Can Someone Become a PMP Without Project Management Experience?

Project Management Learning receives a lot of queries about this particular question, so it’s time to address it properly once and for all.

Many Project Managers wonder if it’s possible to become a PMP without Project Management experience. The short answer is “No”, PMI is very clear in its requirements for the PMP credential: the Project Manager has to gather at least 4,500 hours of real Project Management Experience.

Unfortunately, PMI only audits a small percentage of PMP applications, which allows some unethical applicants to fake the required Project Management experience (and sometimes the education) in hope that they will not get audited. Deceptive techniques used to faking the Project Management Experience include (but of course, are not restricted to, as unethical people are usually creative in finding ways to trick the process):

  • Claiming fake Project Management experience either as an employee or as a contractor from disreputable companies/organizations that went bankrupt, ceased to exist, or are owned by a friend or a family member.
  • Inflating the experience acquired with the current company/organization, many times even informing management about this deceptive technique, so that management is able to confirm the validity of the applicant’s claim in case of an audit.

Sadly, because of the very small percentage of applications being audited, quite a few people are able to become PMPs by using the above (again deceptive) techniques.

This, of course, has some negative consequences, including:

  • An influx of bad “Project Managers” in the job market: Most companies assume that being a PMP (because of the traditional respect for this certification) equates being a Project Manager. While this is true in most cases, it certainly is not for anyone unethically becoming a PMP.
  • Diminishing prestige of the PMP accreditation: Those landing a Project Management job after unethically acquiring the PMP accreditation through faking their experience will send the wrong message to companies about the real value of the PMP because of their clear incompetency.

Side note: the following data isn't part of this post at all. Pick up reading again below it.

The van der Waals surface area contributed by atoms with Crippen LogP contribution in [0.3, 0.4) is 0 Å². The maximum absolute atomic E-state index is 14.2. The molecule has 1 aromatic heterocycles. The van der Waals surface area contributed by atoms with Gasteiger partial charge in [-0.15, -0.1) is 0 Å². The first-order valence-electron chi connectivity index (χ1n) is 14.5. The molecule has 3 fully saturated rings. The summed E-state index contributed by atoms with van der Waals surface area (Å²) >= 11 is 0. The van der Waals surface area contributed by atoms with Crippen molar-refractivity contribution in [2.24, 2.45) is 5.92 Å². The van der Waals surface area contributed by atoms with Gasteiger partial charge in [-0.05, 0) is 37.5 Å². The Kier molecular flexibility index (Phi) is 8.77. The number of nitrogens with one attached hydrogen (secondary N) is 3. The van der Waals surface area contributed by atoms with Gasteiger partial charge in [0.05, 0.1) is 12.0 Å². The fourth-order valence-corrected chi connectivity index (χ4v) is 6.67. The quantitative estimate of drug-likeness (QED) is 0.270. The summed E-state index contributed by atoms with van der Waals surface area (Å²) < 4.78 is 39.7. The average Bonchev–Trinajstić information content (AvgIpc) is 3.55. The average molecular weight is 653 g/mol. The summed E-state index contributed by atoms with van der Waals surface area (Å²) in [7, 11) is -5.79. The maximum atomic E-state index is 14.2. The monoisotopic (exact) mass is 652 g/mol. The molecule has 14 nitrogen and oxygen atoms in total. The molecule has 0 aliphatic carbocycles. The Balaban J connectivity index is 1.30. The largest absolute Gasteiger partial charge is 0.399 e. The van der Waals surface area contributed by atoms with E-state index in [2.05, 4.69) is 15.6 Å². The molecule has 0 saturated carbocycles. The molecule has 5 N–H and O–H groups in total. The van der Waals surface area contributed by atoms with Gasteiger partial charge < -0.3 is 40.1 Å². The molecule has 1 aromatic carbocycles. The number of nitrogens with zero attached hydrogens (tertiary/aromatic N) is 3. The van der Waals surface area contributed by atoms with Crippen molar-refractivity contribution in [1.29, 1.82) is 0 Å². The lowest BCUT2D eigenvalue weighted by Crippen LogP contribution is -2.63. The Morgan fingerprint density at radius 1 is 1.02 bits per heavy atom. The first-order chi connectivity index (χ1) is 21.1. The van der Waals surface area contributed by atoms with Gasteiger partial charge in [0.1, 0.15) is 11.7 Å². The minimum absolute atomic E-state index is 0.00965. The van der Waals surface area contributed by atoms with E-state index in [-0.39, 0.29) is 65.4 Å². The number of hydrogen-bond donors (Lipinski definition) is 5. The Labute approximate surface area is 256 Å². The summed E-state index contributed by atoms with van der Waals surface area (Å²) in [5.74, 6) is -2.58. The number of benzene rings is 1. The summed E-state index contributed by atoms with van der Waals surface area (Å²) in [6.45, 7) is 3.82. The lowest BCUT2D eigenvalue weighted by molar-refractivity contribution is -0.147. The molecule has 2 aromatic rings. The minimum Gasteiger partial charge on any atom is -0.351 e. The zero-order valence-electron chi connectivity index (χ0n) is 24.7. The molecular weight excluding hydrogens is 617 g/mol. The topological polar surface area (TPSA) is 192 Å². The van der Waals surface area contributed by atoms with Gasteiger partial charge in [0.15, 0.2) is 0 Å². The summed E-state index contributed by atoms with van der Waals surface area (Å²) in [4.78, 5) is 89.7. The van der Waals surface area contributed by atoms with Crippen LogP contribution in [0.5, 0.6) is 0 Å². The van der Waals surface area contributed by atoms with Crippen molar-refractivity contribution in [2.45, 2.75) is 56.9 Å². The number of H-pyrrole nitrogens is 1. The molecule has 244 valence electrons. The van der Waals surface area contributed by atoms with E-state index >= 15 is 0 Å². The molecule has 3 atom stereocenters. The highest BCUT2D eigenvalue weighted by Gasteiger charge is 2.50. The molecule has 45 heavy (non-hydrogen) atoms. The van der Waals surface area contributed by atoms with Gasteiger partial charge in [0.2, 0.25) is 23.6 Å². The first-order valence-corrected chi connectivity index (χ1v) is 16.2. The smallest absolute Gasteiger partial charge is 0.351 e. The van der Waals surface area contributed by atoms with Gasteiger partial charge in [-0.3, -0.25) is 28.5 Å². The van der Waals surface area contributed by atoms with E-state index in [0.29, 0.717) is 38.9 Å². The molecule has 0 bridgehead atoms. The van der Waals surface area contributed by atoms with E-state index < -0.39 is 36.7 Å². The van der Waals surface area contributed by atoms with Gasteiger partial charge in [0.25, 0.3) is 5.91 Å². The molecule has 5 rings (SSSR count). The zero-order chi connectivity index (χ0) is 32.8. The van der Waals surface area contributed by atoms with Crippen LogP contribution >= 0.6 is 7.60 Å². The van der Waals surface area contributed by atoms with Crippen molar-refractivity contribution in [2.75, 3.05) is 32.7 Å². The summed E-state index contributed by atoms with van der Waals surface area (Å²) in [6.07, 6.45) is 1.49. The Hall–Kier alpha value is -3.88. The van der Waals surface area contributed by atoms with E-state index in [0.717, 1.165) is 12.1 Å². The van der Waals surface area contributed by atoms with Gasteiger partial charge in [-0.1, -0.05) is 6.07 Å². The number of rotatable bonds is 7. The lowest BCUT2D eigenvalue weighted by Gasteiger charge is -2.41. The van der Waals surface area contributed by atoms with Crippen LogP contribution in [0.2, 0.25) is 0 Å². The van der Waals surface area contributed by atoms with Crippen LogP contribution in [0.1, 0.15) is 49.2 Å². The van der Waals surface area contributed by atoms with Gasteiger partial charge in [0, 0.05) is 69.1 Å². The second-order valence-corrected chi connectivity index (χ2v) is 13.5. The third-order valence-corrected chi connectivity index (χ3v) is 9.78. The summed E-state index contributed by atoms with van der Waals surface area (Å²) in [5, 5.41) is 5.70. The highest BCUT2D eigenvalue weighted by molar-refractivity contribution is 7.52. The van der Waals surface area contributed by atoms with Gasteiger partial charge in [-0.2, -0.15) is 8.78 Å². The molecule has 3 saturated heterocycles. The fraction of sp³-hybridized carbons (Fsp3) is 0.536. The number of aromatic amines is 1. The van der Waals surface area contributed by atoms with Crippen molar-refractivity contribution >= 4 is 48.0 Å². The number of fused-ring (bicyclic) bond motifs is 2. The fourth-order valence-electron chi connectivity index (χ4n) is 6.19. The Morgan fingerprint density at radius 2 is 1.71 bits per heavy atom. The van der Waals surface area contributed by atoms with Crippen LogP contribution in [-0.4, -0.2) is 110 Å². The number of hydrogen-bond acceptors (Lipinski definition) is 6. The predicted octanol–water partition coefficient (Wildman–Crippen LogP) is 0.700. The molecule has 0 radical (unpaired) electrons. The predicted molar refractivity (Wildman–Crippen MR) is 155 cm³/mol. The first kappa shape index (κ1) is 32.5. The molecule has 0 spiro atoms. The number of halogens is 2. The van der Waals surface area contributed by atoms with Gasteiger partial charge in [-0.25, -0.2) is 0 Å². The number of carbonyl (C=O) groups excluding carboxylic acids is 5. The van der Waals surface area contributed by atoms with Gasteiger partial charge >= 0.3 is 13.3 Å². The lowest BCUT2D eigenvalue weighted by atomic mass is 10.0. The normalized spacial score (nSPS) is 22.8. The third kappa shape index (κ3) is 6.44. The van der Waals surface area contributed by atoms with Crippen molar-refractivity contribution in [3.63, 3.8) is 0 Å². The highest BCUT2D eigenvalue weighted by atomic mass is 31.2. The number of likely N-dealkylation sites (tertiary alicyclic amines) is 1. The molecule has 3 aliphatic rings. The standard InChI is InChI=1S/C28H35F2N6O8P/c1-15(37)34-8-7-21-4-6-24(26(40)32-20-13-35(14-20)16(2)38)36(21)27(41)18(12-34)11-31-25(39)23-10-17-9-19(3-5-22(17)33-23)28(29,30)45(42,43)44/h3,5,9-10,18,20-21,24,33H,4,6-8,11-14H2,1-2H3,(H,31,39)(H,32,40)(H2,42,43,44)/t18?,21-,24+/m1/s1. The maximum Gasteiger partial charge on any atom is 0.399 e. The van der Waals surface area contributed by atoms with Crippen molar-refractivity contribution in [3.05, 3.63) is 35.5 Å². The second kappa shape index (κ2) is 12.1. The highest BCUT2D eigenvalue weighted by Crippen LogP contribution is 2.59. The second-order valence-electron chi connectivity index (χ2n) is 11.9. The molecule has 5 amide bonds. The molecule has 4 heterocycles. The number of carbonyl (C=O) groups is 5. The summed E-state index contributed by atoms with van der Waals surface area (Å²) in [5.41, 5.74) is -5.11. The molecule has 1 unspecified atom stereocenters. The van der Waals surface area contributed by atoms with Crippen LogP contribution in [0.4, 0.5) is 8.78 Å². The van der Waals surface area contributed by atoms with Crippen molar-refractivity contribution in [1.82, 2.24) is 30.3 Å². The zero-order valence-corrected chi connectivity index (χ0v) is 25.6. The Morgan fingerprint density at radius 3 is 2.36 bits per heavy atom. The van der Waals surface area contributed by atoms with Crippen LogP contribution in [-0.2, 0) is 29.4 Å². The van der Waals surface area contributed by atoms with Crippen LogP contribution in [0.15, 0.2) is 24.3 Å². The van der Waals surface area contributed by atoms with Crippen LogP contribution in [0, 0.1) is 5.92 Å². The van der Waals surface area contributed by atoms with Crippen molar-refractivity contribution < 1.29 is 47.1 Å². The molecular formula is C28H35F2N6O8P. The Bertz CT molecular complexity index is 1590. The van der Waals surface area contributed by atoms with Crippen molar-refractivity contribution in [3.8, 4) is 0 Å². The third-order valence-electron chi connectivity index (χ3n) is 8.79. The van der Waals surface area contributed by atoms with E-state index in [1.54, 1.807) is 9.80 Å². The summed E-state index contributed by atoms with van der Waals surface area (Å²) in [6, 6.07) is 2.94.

• Reduced salary for PMP certified Project Managers: The diminishing prestige of the PMP as well as the abundance of (bad) Project Managers will have a direct and negative effect on the PMP salary.
  • Less respect for Project Management in general: The reduced quality of those working in Project Management will send the wrong message about the worthiness of Project Management as a profession and as a process to get projects done. This will hinder the evolvement of Project Management and will push companies to seek alternatives for managing their projects.

What PMI Should Do

For better or for worse, PMI has a huge say in the Project Management world, and as we can see from the negative consequences above, the somehow lax standards of auditing PMP applicants for their experience can affect the profession of Project Management as a whole.

Here are some thoughts on what PMI should do to avoid this:

  • Drop the random PMP audit mentality: PMI claims that it randomly audits applicants for their experience. This, of course, results in efforts being spent in the wrong place. Many times, it is very obvious to differentiate between someone with real Project Management experience and someone with no experience at all. What’s the point of “randomly” auditing the former and not auditing the second? It is better that PMI adopts a more targeted approach as stated in the next point below.
  • Adopt targeted auditing: Candidates documenting Project Management experience from unknown companies/organizations or those applying immediately after acquiring the minimum required Project Management experience to be eligible (for example exactly 4,500 hours) should have their application looked at with scrutiny.
  • Increase the percentage of the audits: According to PMI, only a small percentage of PMP applications gets audited. Most probably this is done because PMI is understaffed. Perhaps PMI should consider hiring more resources to perform audits. By hiring more auditors, audits can then be more proactive, such as contacting involved companies/individuals to verify that the Project Management experience is definitely “real”.